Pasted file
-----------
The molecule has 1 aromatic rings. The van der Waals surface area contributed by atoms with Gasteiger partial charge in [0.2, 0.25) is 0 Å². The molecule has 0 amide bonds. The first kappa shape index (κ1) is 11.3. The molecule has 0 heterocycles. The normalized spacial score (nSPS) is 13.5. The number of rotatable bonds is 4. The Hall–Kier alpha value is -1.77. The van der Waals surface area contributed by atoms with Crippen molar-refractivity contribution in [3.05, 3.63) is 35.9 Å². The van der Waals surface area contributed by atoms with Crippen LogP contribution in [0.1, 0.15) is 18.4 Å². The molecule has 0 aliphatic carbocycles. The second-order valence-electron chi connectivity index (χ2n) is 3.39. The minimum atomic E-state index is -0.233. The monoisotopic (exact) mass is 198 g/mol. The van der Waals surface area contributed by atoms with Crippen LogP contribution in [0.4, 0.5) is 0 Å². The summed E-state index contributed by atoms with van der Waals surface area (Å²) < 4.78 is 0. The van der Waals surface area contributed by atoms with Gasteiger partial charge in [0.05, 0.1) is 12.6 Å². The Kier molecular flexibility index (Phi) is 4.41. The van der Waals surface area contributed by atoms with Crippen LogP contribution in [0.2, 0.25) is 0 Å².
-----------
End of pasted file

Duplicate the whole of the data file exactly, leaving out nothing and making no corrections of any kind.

The molecule has 1 aromatic rings. The van der Waals surface area contributed by atoms with Gasteiger partial charge in [0.2, 0.25) is 0 Å². The molecule has 0 amide bonds. The first kappa shape index (κ1) is 11.3. The molecule has 0 heterocycles. The normalized spacial score (nSPS) is 13.5. The number of rotatable bonds is 4. The Hall–Kier alpha value is -1.77. The van der Waals surface area contributed by atoms with Crippen molar-refractivity contribution in [3.05, 3.63) is 35.9 Å². The van der Waals surface area contributed by atoms with Crippen LogP contribution in [0.1, 0.15) is 18.4 Å². The molecule has 0 aliphatic carbocycles. The second-order valence-electron chi connectivity index (χ2n) is 3.39. The minimum atomic E-state index is -0.233. The monoisotopic (exact) mass is 198 g/mol. The van der Waals surface area contributed by atoms with Crippen LogP contribution in [0.4, 0.5) is 0 Å². The summed E-state index contributed by atoms with van der Waals surface area (Å²) < 4.78 is 0. The van der Waals surface area contributed by atoms with Gasteiger partial charge in [0.05, 0.1) is 12.6 Å². The Kier molecular flexibility index (Phi) is 4.41. The van der Waals surface area contributed by atoms with Crippen LogP contribution in [0.2, 0.25) is 0 Å².